Are children delayed in social skills because of the covid-19 pandemic?
By Kaysi J. Radek
The COVID-19 pandemic has created a new blockade to communication and social skills because of the decrease in everyday human interaction. Studies have concluded that the most adversely affected group is children.
According to a study reported by Beth Daley, “Social cognitive development begins in the first year of life, when children begin to develop ‘theory of mind’ – understanding what others are thinking – which continues through age five. Play is an important part of this process, as it involves physical contact and development of friendships”. Social interaction between your child and others is pivotal in teaching communicative skills because it essentially builds their overall cognitive foundation.
The pandemic has significantly affected children’s social connection. In a study by the Robert Wood Johnson Foundation, in 2015, “Kindergarten students who are more inclined to exhibit ‘social competence’ traits—such sharing, cooperating, or helping other kids—may be more likely to attain higher education and well-paying jobs”. Parents need to find ways to get their children socializing again so they can build on the skills for peer interaction, negotiation, creativity and sharing.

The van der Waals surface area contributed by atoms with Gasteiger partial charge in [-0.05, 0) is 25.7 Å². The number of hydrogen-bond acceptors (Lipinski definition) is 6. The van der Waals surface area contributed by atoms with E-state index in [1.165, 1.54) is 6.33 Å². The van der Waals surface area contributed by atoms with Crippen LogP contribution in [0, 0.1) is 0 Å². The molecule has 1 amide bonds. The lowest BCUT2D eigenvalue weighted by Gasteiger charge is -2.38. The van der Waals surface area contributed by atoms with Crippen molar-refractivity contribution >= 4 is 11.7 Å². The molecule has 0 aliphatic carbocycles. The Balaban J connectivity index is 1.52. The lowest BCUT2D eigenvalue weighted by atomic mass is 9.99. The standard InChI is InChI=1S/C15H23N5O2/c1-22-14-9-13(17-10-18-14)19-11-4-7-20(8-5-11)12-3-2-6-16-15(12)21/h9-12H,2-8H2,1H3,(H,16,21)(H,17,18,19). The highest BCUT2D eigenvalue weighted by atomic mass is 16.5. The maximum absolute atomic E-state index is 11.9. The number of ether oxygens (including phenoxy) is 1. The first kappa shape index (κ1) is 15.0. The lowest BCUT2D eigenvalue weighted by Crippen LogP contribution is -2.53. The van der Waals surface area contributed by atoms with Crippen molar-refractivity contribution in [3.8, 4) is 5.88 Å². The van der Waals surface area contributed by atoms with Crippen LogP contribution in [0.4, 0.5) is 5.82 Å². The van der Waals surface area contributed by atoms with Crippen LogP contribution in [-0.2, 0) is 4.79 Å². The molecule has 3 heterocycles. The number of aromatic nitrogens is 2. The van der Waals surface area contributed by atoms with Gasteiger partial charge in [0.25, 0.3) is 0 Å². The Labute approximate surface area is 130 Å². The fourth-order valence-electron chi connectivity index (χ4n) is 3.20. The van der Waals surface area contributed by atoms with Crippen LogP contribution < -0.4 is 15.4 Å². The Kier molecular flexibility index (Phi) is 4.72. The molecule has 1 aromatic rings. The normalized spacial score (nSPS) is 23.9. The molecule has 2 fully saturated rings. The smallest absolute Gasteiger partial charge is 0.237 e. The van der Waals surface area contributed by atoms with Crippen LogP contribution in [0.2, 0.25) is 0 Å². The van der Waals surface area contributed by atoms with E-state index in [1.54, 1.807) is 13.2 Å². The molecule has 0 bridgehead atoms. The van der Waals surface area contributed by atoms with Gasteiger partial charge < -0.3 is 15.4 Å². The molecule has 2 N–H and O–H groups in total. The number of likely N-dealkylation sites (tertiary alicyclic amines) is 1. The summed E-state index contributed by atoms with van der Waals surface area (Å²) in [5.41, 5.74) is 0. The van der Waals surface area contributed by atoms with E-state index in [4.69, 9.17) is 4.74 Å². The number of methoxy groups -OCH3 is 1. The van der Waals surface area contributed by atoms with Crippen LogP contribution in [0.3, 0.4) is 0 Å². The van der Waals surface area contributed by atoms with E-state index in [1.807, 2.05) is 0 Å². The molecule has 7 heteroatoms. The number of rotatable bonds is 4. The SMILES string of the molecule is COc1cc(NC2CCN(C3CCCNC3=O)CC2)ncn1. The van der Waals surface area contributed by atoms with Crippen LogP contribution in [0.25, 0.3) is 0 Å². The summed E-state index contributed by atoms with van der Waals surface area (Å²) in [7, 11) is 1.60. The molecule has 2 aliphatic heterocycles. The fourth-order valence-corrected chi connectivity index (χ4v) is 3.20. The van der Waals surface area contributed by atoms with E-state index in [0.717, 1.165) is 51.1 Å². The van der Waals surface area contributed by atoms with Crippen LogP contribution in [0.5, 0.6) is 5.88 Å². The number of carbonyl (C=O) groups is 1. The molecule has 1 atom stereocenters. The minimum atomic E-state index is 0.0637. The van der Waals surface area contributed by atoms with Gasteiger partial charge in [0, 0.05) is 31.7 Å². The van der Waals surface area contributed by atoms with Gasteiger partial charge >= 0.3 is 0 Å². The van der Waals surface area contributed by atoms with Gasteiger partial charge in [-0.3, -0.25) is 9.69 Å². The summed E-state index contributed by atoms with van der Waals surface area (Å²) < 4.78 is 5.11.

One way to get kids engaged again is to encourage backyard play. Project Play books teach and encourage children to get out and play nostalgic games with their friends. The book series features “Kick the Can” and ”Treasure Hunt” as two favorite childhood games. The whimsical stories help children read about the Edgebrook kids and get inspired to play the games with their friends. It’s the perfect inspiration for a post pandemic playdate.
Project Play books are available on Amazon and the series includes rhyming books for younger readers including “Just a Baseball Game”, “Treasure Hunt”, and “Follow the Leader”. Chapter books are available for mid-level readers including “Kick the Can”, and “Ghost in the Graveyard”.